Public space as currency
How a new tactic called ‘bundling’ is being used to change the rules at City Hall

by David Meslin

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The City of Toronto is being bundled to death.
It’s been ten years since the Common Sense Revolution strangled municipal funding, gutting social services and public infrastructure projects. But some of the effects were not immediate. Indeed, a new wave of ripple effects are washing over one of our most important resources: our common public spaces.

It all starts with advertising. The 1990s saw a backlash against the ever-increasing amount of commercialism penetrating our daily lives. Culture jammers used paint and markers to “liberate” billboards. 120,000 people subscribed to Adbusters magazine. Radio stations promoted “60 minutes commercial free.” And new digital TV recording system allowed you to skip commercials. People were tuning out the ads. The industry’s response was to place ads in places where you couldn’t turn them off; in elevators and urinals, on phonebook covers, wrapped around buildings and streetcars, and finally even on full colour televisions installed on street corners, playing only ads over and over, with no remote control.

Toronto’s sign bylaw sets strict guidelines that are designed to protect public spaces from hungry outdoor ad companies. In response, they began cleverly guiding their larger projects through procedural loopholes in the boardrooms of City Hall. But the biggest projects needed special treatment and would never have been approved, had it not been for a new tactic called “bundling.”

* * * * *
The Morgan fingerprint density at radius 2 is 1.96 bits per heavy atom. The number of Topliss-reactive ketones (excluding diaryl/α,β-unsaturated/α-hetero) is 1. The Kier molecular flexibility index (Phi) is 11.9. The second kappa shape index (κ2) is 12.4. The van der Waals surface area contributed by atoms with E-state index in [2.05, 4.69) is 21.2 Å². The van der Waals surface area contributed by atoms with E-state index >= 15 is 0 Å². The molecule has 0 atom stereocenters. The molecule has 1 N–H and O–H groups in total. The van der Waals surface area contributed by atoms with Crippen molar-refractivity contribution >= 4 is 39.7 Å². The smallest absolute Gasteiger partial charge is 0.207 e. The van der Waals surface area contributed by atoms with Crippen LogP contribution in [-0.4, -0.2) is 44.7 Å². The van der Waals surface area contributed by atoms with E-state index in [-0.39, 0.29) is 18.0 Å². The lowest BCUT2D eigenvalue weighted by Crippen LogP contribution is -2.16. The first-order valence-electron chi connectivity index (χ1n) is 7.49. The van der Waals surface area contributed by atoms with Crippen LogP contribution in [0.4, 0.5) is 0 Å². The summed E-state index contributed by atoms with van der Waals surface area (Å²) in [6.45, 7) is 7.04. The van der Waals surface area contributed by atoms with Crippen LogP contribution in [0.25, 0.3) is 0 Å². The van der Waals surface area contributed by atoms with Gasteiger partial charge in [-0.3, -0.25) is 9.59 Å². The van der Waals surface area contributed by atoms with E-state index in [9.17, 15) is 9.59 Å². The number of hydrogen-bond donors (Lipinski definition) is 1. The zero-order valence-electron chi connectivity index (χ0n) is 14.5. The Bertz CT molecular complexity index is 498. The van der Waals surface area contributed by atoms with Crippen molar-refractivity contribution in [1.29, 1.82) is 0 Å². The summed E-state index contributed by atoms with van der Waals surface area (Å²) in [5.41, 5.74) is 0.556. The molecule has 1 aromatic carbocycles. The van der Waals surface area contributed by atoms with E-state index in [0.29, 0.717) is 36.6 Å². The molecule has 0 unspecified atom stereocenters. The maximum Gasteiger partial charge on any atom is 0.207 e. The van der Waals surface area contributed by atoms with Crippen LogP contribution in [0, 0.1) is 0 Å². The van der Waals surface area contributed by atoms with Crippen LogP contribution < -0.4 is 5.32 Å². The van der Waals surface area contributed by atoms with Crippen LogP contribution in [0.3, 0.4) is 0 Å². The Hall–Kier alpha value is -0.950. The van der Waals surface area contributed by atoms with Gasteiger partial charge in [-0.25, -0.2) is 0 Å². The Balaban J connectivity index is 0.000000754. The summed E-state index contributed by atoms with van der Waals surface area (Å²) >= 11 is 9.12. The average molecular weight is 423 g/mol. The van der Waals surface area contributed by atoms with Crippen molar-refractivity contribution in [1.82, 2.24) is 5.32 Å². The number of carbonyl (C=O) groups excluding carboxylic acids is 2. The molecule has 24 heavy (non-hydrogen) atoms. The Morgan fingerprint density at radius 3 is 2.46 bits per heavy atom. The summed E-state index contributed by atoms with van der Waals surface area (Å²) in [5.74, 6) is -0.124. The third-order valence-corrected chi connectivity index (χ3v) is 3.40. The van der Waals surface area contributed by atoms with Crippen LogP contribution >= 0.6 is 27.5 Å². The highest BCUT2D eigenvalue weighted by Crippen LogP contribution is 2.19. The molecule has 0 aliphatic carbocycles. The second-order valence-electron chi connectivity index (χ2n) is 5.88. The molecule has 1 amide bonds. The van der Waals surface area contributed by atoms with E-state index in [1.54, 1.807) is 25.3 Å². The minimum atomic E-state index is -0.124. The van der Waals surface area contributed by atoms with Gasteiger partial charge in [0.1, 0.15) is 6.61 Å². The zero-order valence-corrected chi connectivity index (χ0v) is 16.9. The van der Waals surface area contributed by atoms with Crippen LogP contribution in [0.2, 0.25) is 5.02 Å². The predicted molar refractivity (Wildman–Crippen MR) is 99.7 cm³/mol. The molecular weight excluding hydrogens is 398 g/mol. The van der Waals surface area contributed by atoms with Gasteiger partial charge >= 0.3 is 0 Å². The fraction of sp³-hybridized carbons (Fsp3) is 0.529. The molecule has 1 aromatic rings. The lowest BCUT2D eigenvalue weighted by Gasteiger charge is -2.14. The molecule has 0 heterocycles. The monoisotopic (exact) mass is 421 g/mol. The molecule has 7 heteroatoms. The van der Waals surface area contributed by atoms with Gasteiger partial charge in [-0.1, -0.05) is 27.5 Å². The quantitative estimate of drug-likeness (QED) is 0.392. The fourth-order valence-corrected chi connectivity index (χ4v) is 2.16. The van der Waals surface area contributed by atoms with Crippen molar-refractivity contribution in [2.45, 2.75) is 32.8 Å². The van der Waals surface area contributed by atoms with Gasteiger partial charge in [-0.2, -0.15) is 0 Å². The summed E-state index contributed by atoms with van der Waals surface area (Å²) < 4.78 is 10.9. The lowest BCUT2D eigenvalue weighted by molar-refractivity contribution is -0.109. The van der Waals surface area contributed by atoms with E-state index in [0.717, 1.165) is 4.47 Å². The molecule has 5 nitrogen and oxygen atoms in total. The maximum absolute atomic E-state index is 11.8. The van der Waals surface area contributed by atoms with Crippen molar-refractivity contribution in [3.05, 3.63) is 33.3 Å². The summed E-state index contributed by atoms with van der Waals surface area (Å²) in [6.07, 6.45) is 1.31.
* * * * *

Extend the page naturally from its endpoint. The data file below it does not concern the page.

In 1999, during the height of Toronto’s garbage crisis, a private company offered to “donate” free, new garbage cans to the City. The new cans would have multiple receptacles for both garbage and recyclables. All they wanted in return was to install large ads on the front and back of the bins. It was brilliant. If they had walked into City Hall and asked permission to install thousands of mini billboards on residential streets, parks and school playgrounds they would have been laughed at; but who could say no to new ‘free’ recycling bins? The City was broke, so they began to sell off our public spaces, an untapped natural resource. Our visual environment went on the auction block, and advertisers were more than happy to pay lots of money to get access to our eyes. The garbage can project was quickly approved, and before long the mini-billboards began appearing on our street corners.